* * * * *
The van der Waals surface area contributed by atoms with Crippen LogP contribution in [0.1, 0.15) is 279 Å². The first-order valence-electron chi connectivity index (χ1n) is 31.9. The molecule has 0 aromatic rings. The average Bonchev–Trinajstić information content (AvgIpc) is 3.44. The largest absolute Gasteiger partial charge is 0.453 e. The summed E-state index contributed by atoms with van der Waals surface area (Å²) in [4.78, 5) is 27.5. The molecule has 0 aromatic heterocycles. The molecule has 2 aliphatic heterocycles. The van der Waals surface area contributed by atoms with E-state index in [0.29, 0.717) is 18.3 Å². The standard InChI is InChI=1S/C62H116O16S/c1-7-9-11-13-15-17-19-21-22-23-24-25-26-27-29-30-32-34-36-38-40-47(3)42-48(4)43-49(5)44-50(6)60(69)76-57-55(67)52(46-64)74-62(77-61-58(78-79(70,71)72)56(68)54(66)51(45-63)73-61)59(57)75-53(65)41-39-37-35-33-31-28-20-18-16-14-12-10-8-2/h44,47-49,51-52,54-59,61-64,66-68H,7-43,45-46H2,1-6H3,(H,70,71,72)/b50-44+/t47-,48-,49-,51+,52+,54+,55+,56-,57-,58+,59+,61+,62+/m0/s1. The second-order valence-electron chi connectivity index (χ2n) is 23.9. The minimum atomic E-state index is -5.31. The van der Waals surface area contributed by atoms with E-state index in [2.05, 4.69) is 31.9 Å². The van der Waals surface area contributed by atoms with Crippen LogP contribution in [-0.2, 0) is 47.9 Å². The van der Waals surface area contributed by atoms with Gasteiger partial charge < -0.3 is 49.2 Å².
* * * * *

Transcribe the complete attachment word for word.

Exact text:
The van der Waals surface area contributed by atoms with Crippen LogP contribution in [0.1, 0.15) is 279 Å². The first-order valence-electron chi connectivity index (χ1n) is 31.9. The molecule has 0 aromatic rings. The average Bonchev–Trinajstić information content (AvgIpc) is 3.44. The largest absolute Gasteiger partial charge is 0.453 e. The summed E-state index contributed by atoms with van der Waals surface area (Å²) in [4.78, 5) is 27.5. The molecule has 0 aromatic heterocycles. The molecule has 2 aliphatic heterocycles. The van der Waals surface area contributed by atoms with E-state index in [0.29, 0.717) is 18.3 Å². The standard InChI is InChI=1S/C62H116O16S/c1-7-9-11-13-15-17-19-21-22-23-24-25-26-27-29-30-32-34-36-38-40-47(3)42-48(4)43-49(5)44-50(6)60(69)76-57-55(67)52(46-64)74-62(77-61-58(78-79(70,71)72)56(68)54(66)51(45-63)73-61)59(57)75-53(65)41-39-37-35-33-31-28-20-18-16-14-12-10-8-2/h44,47-49,51-52,54-59,61-64,66-68H,7-43,45-46H2,1-6H3,(H,70,71,72)/b50-44+/t47-,48-,49-,51+,52+,54+,55+,56-,57-,58+,59+,61+,62+/m0/s1. The second-order valence-electron chi connectivity index (χ2n) is 23.9. The minimum atomic E-state index is -5.31. The van der Waals surface area contributed by atoms with E-state index in [2.05, 4.69) is 31.9 Å². The van der Waals surface area contributed by atoms with Crippen LogP contribution in [-0.2, 0) is 47.9 Å². The van der Waals surface area contributed by atoms with Gasteiger partial charge < -0.3 is 49.2 Å².